ISLAMABAD: More than 4,000 farmers’ households in the newly-merged districts of Khyber Pakhtunkhwa have switched over from illicit crop cultivation to growing cereals and vegetables as a result of the completion of a project funded by the United States government.
The project funded by US government’s International Narcotics and Law Enforcement (INL) and implemented by the Food and Agriculture Organisation (FAO) of the United Nations provided alternative livelihoods to farmers including 1,200 women in Bajaur, Khyber, Torghar and Mohmand districts with the provision of wheat, maize, onion, tomato, cucumber and sunflower seeds and olive plants.
In addition, the farmers were imparted with training and agriculture machinery and tools including shovels, spray pumps, tractors and leveling and harvesting machines in order to grow high-value licit crops.
The $984,000 project ensured farmers, vulnerable to poppy cultivation, to have alternate, more lucrative, legal crop cultivation opportunities to pursue that promote a more secure and prosperous Pakistan and region, said INL Director Mark Tervakoski at the project closing ceremony on Friday.
KP Agriculture Minister Mohibullah Khan, and Director-General of the Agriculture Extension Department Abid Kamal also participated in the ceremony.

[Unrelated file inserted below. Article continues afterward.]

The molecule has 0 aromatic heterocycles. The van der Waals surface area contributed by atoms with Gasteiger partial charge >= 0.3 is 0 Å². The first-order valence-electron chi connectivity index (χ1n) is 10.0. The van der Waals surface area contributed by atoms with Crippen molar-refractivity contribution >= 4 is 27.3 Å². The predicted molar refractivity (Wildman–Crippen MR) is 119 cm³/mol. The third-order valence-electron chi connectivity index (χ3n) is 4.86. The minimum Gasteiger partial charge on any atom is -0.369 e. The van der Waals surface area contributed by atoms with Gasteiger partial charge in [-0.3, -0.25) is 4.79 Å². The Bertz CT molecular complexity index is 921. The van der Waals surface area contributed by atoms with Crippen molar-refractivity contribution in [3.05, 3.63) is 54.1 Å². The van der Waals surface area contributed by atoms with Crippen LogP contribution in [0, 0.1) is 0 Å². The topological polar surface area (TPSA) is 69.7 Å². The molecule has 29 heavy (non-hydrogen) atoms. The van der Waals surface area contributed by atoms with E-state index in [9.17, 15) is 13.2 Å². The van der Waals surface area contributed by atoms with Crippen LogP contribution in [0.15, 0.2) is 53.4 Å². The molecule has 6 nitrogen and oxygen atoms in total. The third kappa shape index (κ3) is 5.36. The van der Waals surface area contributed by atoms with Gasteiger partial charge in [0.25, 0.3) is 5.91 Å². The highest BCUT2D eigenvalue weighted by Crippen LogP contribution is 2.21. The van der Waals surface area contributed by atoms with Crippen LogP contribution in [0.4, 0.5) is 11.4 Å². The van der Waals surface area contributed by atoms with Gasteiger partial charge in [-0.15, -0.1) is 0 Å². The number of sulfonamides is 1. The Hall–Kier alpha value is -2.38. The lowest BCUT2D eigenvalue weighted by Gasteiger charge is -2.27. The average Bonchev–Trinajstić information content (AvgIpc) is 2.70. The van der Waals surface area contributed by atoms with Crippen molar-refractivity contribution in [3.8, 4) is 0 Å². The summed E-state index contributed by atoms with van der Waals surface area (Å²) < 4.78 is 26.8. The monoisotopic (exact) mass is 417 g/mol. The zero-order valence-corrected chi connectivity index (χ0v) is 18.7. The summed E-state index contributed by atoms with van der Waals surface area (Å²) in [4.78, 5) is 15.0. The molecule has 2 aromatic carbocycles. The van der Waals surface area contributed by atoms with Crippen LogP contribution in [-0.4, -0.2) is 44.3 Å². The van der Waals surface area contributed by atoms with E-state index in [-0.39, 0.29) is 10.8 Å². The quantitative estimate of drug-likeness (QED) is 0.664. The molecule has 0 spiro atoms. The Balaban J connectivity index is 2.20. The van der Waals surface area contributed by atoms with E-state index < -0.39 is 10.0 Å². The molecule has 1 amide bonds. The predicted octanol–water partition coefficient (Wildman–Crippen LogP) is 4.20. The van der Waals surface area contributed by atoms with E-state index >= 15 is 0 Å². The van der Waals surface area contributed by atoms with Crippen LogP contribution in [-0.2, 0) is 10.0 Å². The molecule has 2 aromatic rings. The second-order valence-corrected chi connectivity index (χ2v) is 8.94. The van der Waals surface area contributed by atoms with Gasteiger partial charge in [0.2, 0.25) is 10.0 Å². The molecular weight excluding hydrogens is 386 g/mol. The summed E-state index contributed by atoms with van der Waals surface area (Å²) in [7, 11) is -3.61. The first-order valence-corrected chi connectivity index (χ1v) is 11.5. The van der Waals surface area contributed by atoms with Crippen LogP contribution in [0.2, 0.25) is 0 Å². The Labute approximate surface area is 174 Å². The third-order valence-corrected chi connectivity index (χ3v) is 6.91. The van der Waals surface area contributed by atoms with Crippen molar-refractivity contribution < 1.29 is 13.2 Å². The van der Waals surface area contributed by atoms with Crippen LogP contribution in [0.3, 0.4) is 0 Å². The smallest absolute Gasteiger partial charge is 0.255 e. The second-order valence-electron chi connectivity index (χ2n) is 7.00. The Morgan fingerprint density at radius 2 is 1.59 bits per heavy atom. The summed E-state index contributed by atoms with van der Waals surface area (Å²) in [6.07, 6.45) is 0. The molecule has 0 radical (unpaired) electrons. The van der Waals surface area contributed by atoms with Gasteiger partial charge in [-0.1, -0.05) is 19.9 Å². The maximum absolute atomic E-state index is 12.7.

Speaking on the occasion, Acting FAO Representative in Pakistan, Rebekah Bell highlighted the cooperation under the just completed successful project and said FAO’s partnership with INL and the KP government has been excellent in the promotion of high value crops to create stable sources of livelihoods for the vulnerable communities in the newly merged districts.
Previously, farmers were engaged in or vulnerable to illicit crop cultivation in the newly-merged districts.
INL and the federal government have collaborated on counter-narcotics (CN) activities since the 1980s. INL counter-narcotics programmes developed the capacity of Pakistan’s CN agencies, such as the Anti Narcotics Force (ANF), to disrupt narcotics trafficking. INL programmes improve the livelihoods of families living in KP by providing economic alternatives to poppy cultivation.
For more than thirty years, the United States and Pakistan have worked together to reduce the supply of poppy and other illicit drugs by increasing access to alternative livelihoods opportunities for the most vulnerable farmers of KP province.
Published in Dawn, August 7th, 2021